Food insecurity in Baltimore cannot be solved by any one organization alone. That’s why So What Else Baltimore’s success lies in collaborative hunger solutions with partnering organizations. It takes time to build community trust and client rapport, and by working with dozens of organizations that have a demonstrated need and years of community relationship-building, the team can quickly and equitably allocate resources to Baltimore residents.
In addition to So What Else Baltimore’s Mobile Distribution Program, as of 2023, the chapter also opened their first brick-and-mortar pantry, located in the heart of southwest Baltimore, an area plagued by redlining and food desertification. Providing other household essentials, including clothing, furniture, diapers, hygiene kits, and more, the program has been a huge success since its opening.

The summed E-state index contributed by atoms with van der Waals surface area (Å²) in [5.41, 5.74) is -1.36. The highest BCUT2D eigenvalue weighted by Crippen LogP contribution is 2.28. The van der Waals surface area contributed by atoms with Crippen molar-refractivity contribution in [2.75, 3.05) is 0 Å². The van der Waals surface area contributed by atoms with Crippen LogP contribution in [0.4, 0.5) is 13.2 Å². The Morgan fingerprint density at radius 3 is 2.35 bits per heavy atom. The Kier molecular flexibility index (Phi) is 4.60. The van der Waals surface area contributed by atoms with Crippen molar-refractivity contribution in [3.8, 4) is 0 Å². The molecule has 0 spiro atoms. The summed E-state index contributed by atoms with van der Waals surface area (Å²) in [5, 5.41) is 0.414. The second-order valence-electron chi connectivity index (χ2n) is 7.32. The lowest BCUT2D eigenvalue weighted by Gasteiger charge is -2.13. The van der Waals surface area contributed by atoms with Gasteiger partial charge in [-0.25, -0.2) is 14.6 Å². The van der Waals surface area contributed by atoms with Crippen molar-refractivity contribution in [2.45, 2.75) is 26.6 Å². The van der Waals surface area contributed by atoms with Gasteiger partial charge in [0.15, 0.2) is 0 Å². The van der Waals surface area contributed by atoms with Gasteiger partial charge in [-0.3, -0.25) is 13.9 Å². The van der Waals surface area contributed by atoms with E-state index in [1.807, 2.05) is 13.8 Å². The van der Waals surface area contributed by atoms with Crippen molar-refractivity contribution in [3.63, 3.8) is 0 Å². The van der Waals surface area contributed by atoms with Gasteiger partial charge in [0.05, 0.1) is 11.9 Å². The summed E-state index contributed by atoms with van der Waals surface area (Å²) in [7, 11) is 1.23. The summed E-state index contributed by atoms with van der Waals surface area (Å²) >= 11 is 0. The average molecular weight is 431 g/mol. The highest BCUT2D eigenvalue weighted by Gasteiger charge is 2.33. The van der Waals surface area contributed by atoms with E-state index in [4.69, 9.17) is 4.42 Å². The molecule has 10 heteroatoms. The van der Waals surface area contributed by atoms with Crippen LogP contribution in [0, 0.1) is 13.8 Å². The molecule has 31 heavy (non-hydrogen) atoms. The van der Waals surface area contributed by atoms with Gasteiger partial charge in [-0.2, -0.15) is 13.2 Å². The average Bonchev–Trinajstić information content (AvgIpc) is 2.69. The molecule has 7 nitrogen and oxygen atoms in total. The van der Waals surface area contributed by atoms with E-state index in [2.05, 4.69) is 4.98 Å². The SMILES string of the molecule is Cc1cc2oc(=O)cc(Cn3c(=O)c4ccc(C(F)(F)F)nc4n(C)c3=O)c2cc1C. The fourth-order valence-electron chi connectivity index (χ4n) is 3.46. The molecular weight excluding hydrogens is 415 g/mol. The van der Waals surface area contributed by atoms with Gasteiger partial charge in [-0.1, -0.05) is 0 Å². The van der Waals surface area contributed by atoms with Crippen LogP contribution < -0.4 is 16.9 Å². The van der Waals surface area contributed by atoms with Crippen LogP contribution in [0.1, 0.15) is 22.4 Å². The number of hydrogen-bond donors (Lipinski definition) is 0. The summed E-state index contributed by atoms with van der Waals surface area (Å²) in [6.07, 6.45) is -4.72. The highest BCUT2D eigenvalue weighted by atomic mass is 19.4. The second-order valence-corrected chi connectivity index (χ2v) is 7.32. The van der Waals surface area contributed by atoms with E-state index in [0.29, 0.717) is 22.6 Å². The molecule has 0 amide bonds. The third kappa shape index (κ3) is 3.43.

Despite these feats, there’s much left to be done in order to entirely eradicate hunger in Baltimore. While nonprofits like So What Else are making strides, the food insecurity crisis is vast and deeply embedded, the result of decades long policy decisions and social norms. Without increased government, business and community support, the status quo will likely continue.
Hunger isn’t always a glamorous or news-catching crisis, but it’s one with far-reaching effects for the people suffering from it. Join us in our battle to end food insecurity and food scarcity in Baltimore by supporting our organization today. All of us can make a difference if only we work together.
To make a donation to So What Else food programs click here.
*Note on So What Else metrics: quarterly data is calculated on a repeating basis. Many individual clients are recurring users, meaning the total number of unique individuals served is likely lower.